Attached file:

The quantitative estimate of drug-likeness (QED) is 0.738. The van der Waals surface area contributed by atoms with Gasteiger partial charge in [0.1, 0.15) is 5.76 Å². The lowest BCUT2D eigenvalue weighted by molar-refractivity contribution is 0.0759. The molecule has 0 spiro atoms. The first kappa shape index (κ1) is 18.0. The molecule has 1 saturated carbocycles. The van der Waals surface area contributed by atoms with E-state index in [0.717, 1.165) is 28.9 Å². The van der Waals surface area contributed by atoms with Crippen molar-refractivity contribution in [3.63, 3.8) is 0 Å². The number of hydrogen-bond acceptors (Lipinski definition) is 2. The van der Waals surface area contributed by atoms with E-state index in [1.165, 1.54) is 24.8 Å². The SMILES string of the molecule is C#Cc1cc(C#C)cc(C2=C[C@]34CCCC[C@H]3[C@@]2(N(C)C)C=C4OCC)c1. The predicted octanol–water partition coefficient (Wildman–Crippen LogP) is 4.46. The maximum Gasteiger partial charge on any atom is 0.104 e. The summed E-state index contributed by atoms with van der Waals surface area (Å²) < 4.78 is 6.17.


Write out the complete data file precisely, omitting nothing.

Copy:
The quantitative estimate of drug-likeness (QED) is 0.738. The van der Waals surface area contributed by atoms with Gasteiger partial charge in [0.1, 0.15) is 5.76 Å². The lowest BCUT2D eigenvalue weighted by molar-refractivity contribution is 0.0759. The molecule has 0 spiro atoms. The first kappa shape index (κ1) is 18.0. The molecule has 1 saturated carbocycles. The van der Waals surface area contributed by atoms with E-state index in [0.717, 1.165) is 28.9 Å². The van der Waals surface area contributed by atoms with Crippen molar-refractivity contribution in [3.63, 3.8) is 0 Å². The number of hydrogen-bond acceptors (Lipinski definition) is 2. The van der Waals surface area contributed by atoms with E-state index in [1.165, 1.54) is 24.8 Å². The SMILES string of the molecule is C#Cc1cc(C#C)cc(C2=C[C@]34CCCC[C@H]3[C@@]2(N(C)C)C=C4OCC)c1. The predicted octanol–water partition coefficient (Wildman–Crippen LogP) is 4.46. The maximum Gasteiger partial charge on any atom is 0.104 e. The summed E-state index contributed by atoms with van der Waals surface area (Å²) < 4.78 is 6.17.